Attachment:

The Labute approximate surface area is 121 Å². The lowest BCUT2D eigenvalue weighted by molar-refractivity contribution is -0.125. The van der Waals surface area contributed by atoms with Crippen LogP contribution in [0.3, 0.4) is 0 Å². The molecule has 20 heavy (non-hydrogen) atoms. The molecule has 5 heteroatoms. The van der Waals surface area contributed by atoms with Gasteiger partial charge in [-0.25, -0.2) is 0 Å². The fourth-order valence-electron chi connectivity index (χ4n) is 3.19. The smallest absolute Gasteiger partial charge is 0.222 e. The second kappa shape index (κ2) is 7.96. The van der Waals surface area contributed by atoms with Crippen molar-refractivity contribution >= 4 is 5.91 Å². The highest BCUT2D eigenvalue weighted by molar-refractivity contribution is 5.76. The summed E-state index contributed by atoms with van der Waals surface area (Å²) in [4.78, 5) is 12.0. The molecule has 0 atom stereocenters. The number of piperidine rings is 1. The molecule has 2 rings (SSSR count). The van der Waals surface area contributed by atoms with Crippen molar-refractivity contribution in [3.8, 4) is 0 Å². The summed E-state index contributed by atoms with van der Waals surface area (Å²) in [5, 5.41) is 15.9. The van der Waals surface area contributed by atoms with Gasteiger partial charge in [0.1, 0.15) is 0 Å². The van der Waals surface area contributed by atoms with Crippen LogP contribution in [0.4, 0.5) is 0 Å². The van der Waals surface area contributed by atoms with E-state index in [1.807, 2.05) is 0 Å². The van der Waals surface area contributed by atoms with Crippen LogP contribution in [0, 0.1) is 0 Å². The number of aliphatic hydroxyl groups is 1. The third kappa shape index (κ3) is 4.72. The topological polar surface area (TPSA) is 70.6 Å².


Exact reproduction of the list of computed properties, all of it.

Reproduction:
The Labute approximate surface area is 121 Å². The lowest BCUT2D eigenvalue weighted by molar-refractivity contribution is -0.125. The van der Waals surface area contributed by atoms with Crippen LogP contribution in [0.3, 0.4) is 0 Å². The molecule has 20 heavy (non-hydrogen) atoms. The molecule has 5 heteroatoms. The van der Waals surface area contributed by atoms with Gasteiger partial charge in [-0.25, -0.2) is 0 Å². The fourth-order valence-electron chi connectivity index (χ4n) is 3.19. The smallest absolute Gasteiger partial charge is 0.222 e. The second kappa shape index (κ2) is 7.96. The van der Waals surface area contributed by atoms with Crippen molar-refractivity contribution >= 4 is 5.91 Å². The highest BCUT2D eigenvalue weighted by molar-refractivity contribution is 5.76. The summed E-state index contributed by atoms with van der Waals surface area (Å²) in [4.78, 5) is 12.0. The molecule has 0 atom stereocenters. The number of piperidine rings is 1. The molecule has 2 rings (SSSR count). The van der Waals surface area contributed by atoms with Crippen molar-refractivity contribution in [3.8, 4) is 0 Å². The summed E-state index contributed by atoms with van der Waals surface area (Å²) in [5, 5.41) is 15.9. The van der Waals surface area contributed by atoms with Gasteiger partial charge in [0.1, 0.15) is 0 Å². The van der Waals surface area contributed by atoms with Crippen LogP contribution in [0.4, 0.5) is 0 Å². The van der Waals surface area contributed by atoms with E-state index in [1.807, 2.05) is 0 Å². The van der Waals surface area contributed by atoms with Crippen LogP contribution in [0, 0.1) is 0 Å². The number of aliphatic hydroxyl groups is 1. The third kappa shape index (κ3) is 4.72. The topological polar surface area (TPSA) is 70.6 Å².